2 Stroeve had always been excitable, but now he was beside himself; there was no reasoning with him. (W. S. Maugham)
3. So you can imagine how embarrassing it all is. I’m simply beside myself. (I. Murdoch)
№31 what’s the odds? — is it of any consequence? what difference does it make?
1. 1 reckon Morrey’s right. Lost faith in Hannans myself. But what’s the odds? (K. Prichard)
2. “You mean the gold stealing and illicit buying?” — “You know what I mean. And if you’re not in on it, they’ll think you are. So what’s the odds?” (K. Prichard)
3. Later Alice challenged him. “I can’t say I like him,” he an¬swered. “But what’s the odds?” (J. Lindsay)
№30 it serves you right — you have got just about what you deserve for your behaviour or actions
1. You took money that ought to have fed starving children. Serve you right! If I had been the father of one of those children, I’d have given you something worse than the sack. (B. Shaw)
1. “Served him right,” said Drouet afterward, even in view of her keen expiation of her error. “I haven’t any pity for a man who would be such a chump as that.” (Th. Dreiser)
3. And as to confiscation of war profits, he was entirely in favour of it, for he had none, and “serve the beggars right!” (J. Gals¬worthy)
№29 to do smb a good turn
them too and that you’re just dying to do them a favour. It’s sort of funny, in a way. (J. Salinger)
2. This is for a friend who’s done me a good turn. (1. Mur¬doch)
3. “1 came to do you a good turn,” she said. (J. Wain)
№28 to take a fancy to (for) somebody (to take a liking to somebody, to take to somebody) — to become fond of, to like (often followed by immediately)
1. 1 met this young man in the train Just now, and I’ve taken a fancy to him already.
2. Mr. Short himself had taken a liking to George. (G.Gordon)
3. He had a warm, cheerful air which made me take to him at once. (A. Cronin)
№27 to be all for — strongly in favour of, to want it to be so, definitely to want something
1. Mother, I’m all for Hubert sending his version to the papers. (J. Galsworthy)
2. “I’m ready to welcome what you call half the truth — the facts.” — “So am I. I’m all for it.” (J. Priestley)
3. Anthony was all for the open fields and his friends, Steve on the other hand took little notice of other children. (G. Gordon)
№26 as a matter of fact — in fact, in reality; to be exact, really
1. “Haven’t you finished?” — “As a matter of fact, we haven’t begun.” (A. Cronin)
2. “Do you happen to have any cigarettes, by any chance?” — “No, 1 don’t, as a matter of fact.” (J. Salinger)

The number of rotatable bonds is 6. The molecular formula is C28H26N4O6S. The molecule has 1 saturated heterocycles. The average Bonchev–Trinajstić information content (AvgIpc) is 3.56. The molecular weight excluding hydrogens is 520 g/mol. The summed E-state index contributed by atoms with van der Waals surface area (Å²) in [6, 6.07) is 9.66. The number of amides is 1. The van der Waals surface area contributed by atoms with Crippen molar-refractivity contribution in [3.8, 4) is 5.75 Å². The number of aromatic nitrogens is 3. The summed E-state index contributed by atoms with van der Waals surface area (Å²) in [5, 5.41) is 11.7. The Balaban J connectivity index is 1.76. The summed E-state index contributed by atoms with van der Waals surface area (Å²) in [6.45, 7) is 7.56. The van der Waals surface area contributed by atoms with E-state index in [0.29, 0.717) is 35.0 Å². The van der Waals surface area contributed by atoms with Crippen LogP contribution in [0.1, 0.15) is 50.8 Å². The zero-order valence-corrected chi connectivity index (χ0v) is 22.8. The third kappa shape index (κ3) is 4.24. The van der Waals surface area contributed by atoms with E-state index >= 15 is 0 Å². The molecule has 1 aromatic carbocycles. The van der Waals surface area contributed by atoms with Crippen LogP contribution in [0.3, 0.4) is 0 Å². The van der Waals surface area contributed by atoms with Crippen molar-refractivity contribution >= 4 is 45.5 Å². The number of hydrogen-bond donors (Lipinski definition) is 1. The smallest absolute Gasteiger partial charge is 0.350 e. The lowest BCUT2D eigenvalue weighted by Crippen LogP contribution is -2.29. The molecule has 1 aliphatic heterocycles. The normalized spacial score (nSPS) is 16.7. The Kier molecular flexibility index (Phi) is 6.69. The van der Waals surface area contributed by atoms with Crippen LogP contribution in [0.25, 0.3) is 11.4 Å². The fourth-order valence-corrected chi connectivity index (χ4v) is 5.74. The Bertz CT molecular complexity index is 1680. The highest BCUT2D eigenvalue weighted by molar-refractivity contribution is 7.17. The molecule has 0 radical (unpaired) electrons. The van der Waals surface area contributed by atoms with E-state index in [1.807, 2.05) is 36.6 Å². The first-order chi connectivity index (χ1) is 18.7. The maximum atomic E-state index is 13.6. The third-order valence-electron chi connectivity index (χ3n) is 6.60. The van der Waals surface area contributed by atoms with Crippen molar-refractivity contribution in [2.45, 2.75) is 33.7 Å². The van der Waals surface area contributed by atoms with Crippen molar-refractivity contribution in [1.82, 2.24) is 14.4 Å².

3. I’ve been meaning to have a word with you as a matter of fact. (Gr. Greene)
№25 not to care two pins about (not to care a hang, fig, hoot, etc.) — to care nothing
1. I don’t care two pins if you think me plain or not. (W. S. Maugham)
2. Caroline does not care a hang for woods at any time of the year. (A, Christie)
3. … a laugh you couldn’t trust, but a laugh which made you laugh back and agree that in a crazy world like this all sorts of things didn’t matter a hang. (Or. Greene)
№24 to put up with — to bear, to endure, to tolerate
1. If only he could be happy again she could put up with it. (J. Galsworthy)
2. She’s my sister. We put up with each other. (I. Murdoch)
3. I want to know how long this state of things between us is to last? I have put up with it long enough. (J. Galsworthy)
№23 out of the blue (out of a clear sky) — a sudden surprise, something quite unexpected
1. A life, they say, may be considered as a point of light which suddenly appears from nowhere, out of the blue. (R. Aldington)
2. We were sitting at the supper-table on Carey’s last day, when, out of the blue, she spoke. “How would you like to live in London, Jane?” (J. Walsh)
3. “Well, there’s one happily married couple, any way,” I used to say, “so congenial, and with that nice apartment, and all. And then, right out of a clear sky, they go and separate.” (D. Parker)
№22 the fat is in the fire — a step has been taken, some¬ thing done, which commits to further action, or will produce excitements, indignation etc. 1. He rose. “Well, the fat’s in the fire. If you persist in your willfulness, you’ll have yourself to blame.” (J. Galsworthy) 2. Then the fat was in the fire! Dear Mamma took up the tale. (R. Aldington) 3. “Yes,” murmured Sir Lawrence, watching her, “the fat is in the fire,” as old Forsyte would have said. (J. Galsworthy)